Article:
Most people don't know who Ricardo Espinosa Reyes is, and that is for most South Americans too. Also known as "El Caminante" ('The Rambler'), Ricardo Espinosa Reyes, after walking the coast of Peru for many months, decided to explore the "Tahuantinsuyu" (this is the name of the Inca Empire by Incas). He wanted to explore the Qhapaq Ñan (Royal Road in Quechua, the Inca language).
Espinosa with is singular trek, along the Andes road of the Qhapaq Ñan, was a pioneer and covered the stretch between Quito in Equator and La Paz, Bolivia. He walked from May to December 1999. Which brought back to life the ancient Inca road and created a excitement around the old road system. Since then, the dream to bring back this emblem of the Tahuantinsuyu as surfaced and much work as been done towards that.
Espinosa had touched Equator, Peru and Bolivia and wished that the effort would get Argentina and Chile to join in, these efforts helped restoring the Incas out of Cusco and back into all of their land. Because the Inca empire had a great expansion in the one hundred years before the arrival of the Europeans. Cusco was the center of the empire, the capital, but the empire spanned far away from the capital.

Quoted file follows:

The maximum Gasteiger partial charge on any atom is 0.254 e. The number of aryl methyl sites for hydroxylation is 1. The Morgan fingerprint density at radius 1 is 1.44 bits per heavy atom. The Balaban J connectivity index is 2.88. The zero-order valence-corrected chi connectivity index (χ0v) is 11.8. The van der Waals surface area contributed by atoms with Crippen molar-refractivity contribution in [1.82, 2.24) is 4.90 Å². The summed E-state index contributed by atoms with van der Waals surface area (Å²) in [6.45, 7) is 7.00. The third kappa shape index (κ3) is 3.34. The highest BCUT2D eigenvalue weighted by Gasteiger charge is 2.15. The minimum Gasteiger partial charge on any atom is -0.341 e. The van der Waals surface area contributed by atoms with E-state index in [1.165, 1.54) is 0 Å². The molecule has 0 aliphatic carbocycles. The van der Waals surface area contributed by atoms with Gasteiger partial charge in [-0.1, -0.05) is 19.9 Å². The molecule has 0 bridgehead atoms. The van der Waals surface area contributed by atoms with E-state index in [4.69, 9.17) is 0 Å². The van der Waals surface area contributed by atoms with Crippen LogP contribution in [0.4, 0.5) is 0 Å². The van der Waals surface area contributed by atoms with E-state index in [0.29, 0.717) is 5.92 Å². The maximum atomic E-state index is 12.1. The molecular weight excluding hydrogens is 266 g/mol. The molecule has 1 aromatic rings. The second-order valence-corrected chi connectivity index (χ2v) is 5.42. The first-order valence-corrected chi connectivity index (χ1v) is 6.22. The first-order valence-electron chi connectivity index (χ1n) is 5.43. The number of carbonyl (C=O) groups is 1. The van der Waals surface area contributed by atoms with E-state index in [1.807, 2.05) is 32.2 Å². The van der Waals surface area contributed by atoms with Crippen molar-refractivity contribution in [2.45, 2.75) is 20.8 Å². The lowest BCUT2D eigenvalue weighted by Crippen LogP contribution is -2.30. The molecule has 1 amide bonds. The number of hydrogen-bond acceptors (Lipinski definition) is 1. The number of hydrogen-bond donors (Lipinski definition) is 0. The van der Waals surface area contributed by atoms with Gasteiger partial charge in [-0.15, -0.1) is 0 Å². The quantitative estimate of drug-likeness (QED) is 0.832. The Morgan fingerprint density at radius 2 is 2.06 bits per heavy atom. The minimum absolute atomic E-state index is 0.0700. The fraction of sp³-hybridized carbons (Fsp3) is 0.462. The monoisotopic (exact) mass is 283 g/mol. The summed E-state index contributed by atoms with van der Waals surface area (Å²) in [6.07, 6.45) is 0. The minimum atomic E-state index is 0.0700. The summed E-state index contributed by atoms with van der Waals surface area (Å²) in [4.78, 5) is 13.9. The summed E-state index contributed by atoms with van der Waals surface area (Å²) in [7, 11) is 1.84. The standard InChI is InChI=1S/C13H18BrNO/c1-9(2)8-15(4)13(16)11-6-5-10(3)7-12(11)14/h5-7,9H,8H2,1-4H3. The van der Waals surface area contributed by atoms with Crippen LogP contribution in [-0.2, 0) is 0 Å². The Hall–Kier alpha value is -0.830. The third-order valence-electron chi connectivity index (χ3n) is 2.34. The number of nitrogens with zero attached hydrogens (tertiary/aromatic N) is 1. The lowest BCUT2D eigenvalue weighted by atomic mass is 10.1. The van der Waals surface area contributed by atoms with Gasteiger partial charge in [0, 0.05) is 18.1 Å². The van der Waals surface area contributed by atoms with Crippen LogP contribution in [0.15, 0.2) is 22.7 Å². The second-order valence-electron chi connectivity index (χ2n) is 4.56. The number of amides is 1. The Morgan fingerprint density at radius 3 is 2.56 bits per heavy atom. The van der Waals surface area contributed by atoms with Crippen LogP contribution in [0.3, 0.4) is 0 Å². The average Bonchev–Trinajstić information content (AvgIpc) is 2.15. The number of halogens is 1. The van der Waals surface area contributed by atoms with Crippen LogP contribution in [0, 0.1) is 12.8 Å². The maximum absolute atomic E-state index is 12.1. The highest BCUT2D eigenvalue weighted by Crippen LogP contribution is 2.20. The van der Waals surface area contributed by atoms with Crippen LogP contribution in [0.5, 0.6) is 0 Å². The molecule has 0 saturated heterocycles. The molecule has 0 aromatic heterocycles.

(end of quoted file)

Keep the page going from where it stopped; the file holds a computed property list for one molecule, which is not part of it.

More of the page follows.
Thanks to Espinosa a union was created by Peru, Equator and Bolivia to work on a project to rediscover and promote the Qhapaq Ñan. Later Argentina, Chile and finally Colombia joined in the efforts towards the recognition of the project. The joint work and efforts to make the Qhapaq Ñan a UNESCO world heritage site was rewarded in 2014 when the UNESCO accepted the project.
Ricardo Espinosa Reyes wanted to give back to the Andes these fabulous ancient roads, by making them known and reevaluating them. There is a long way to go, to bring back from the past every parts of these roads. Many parts have been lost or forgotten, many parts have been destroyed through time.
I too, will try and help making these roads known and accessible to others. To me it is as much a physical and mental challenge to accomplish this expedition, but it also is a cultural challenge to help bring these roads to the magnificence they once were.
Thank You Mr. Reyes